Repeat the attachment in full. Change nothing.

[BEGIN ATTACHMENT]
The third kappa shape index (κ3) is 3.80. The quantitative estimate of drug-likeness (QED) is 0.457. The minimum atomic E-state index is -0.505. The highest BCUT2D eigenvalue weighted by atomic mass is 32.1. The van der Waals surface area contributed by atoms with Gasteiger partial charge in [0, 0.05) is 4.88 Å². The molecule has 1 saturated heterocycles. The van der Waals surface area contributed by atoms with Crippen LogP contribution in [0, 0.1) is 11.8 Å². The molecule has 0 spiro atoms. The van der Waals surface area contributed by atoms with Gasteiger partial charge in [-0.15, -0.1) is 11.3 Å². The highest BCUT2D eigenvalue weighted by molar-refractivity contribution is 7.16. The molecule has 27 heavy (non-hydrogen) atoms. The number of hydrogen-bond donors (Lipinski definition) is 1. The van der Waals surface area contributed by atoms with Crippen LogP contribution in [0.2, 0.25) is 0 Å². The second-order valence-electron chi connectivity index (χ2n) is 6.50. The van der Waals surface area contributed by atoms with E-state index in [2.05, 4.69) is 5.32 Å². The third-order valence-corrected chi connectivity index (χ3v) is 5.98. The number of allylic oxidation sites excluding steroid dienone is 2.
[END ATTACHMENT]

The third kappa shape index (κ3) is 3.80. The quantitative estimate of drug-likeness (QED) is 0.457. The minimum atomic E-state index is -0.505. The highest BCUT2D eigenvalue weighted by atomic mass is 32.1. The van der Waals surface area contributed by atoms with Gasteiger partial charge in [0, 0.05) is 4.88 Å². The molecule has 1 saturated heterocycles. The van der Waals surface area contributed by atoms with Crippen LogP contribution in [0, 0.1) is 11.8 Å². The molecule has 0 spiro atoms. The van der Waals surface area contributed by atoms with Gasteiger partial charge in [-0.15, -0.1) is 11.3 Å². The highest BCUT2D eigenvalue weighted by molar-refractivity contribution is 7.16. The molecule has 27 heavy (non-hydrogen) atoms. The number of hydrogen-bond donors (Lipinski definition) is 1. The van der Waals surface area contributed by atoms with Crippen LogP contribution in [0.2, 0.25) is 0 Å². The second-order valence-electron chi connectivity index (χ2n) is 6.50. The van der Waals surface area contributed by atoms with E-state index in [2.05, 4.69) is 5.32 Å². The third-order valence-corrected chi connectivity index (χ3v) is 5.98. The number of allylic oxidation sites excluding steroid dienone is 2.